What’s more important, that a restaurant’s authentic, or that it’s good? Francis Lam recently questioned the former facet in the NY Times, in an article titled Cuisines Mastered as Acquired Tastes. He focused on white, U.S. born chefs like Rick Bayless, Alex Stupak and Andy Ricker who found food inspiration abroad. We met Ricker last year at All-Star Cochon, a pork-focused event in Las Vegas, and he prepared some of the day’s most memorable bites. Ultimately, if the world is indeed flat, as Thomas Friedman proposed, then it really shouldn’t matter who’s cooking what, should it? It’s also impossible to know a chef’s true motives. Ricker has been cooking in Thailand since 1994 and seems to have a passion for that country’s food, but even if he happened to be a profiteer – unlikely – then what? It didn’t much matter to us that Chiang Mai natives weren’t cooking our food when we were devouring five plates during dinner at Pok Pok Noi, a restaurant that features Andy Ricker’s greatest hits in a “small” setting. We were more concerned with the bold, spicy flavors.
Pok Pok Noi features photos of Thai street vendors on the walls. We sat at the counter, facing a wall of colorful drinking vinegars. 50% of their business is to-go. Their photo menu has only 12 officially menu options, plus blackboard specials, and streaming indie rock.
For #4: Khao Soi ($12.50), a mild noodle soup that’s probably the best known dish from Chiang Mai, Ricker incorporates juicy bone-in chicken, “secret curry past recipe,” house-pressed fresh coconut milk, slippery submerged noodles and a nest-like thatch of crunchy fried egg noodles. Part of the fun with this dish is the array of textures and flavors, and also the condiments, and we pretty much added the entire side dish, including tart pickled mustard greens, shallots, cilantro and spicy roasted chile paste, finishing with a squeeze of lime.
Ricker didn’t mute the types of flavors people would find in Thailand, and he was willing to stray from the former Siam when it made sense. For instance, one of his daytime cooks, Ike, contributed a recipe from his Vietnamese homeland, which naturally resulted in #7: Ike’s Vietnamese Fish Sauce Wings ($12.50). These were tremendous wings, marinated in fish sauce and palm sugar, deep-fried and seasoned with garlic and more fish sauce, and served with pickled vegetables typical of banh mi: carrot and daikon. The flavor built with each bite, and so did the mess. It was easy to see why Ricker’s wing-only spinoff has become so popular in New York City.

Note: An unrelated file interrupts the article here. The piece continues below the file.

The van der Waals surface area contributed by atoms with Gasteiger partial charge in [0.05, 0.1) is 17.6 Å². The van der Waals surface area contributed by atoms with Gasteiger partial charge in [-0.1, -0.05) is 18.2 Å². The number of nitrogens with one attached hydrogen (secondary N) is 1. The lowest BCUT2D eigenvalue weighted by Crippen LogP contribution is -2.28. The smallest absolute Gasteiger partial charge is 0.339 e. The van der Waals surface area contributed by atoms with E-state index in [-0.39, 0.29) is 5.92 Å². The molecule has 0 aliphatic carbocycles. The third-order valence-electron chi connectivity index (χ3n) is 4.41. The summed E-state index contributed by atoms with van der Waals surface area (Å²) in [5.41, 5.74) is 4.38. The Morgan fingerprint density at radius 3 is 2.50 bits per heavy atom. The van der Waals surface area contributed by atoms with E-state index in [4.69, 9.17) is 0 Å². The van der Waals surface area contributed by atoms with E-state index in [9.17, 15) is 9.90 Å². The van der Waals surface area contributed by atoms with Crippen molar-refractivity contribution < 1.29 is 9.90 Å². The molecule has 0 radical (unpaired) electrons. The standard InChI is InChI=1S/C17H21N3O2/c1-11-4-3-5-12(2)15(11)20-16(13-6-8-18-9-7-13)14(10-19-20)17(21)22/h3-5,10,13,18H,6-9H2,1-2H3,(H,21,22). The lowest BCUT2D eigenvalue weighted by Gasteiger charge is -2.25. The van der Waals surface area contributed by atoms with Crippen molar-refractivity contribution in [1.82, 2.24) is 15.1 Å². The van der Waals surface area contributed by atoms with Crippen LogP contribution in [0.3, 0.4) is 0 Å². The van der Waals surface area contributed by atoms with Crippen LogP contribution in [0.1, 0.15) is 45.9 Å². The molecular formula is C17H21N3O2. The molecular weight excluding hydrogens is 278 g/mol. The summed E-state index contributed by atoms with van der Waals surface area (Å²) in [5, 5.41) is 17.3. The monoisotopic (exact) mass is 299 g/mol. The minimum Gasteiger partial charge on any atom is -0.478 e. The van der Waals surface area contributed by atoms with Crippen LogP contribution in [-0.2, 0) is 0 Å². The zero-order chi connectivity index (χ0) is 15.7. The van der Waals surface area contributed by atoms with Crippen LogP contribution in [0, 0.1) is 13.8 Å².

The night’s most incendiary dish was #10: Hat Paa Naam Tok ($10), firm forest mushroom salad tossed with soy sauce, lime juice and chile powder. They dressed it with shallots, lemongrass, mint, and cilantro and finished with gritty toasted rice powder. There were moments that we had to step away from the plate, since these mushrooms packed so much heat.
#11: Sii Khrong Muu Yaang ($12) featured Carlton Farms baby back ribs marinated in whisky, soy, honey, ginger and Thai spices. They slow roasted the juicy, bone-in nubs until the coating became lacquered. The ribs came with two dipping sauces, one spicier than the other.
#12: Muu Paa Kham Waan ($12.50) featured boar collar meat rubbed with garlic, coriander root and black pepper, glazed with soy and sugar, grilled over charcoal and slathered with a slurry of chile, lime and garlic. The presentation foreshadowed devastation, with mustard greens served on ice to extinguish any fires that ignited in our mouths. However, the mushrooms proved to be more potent, and the boar may have spent a bit too much time on the grill.
We had to try a Som drinking vinegar and opted for tamarind soda, making sure to stir in order to integrate sweet-tart matter from the bottom of the glass.
The meal left a lingering chile burn in our mouths that we were happy to contend with, since it meant that Ricker didn’t pull many culinary punches. While walking back to our hotel, the conversation wasn’t about how good the Thai food was…for a white chef. It was about how good the Thai food was…period…except, of course, when that dish was Vietnamese.
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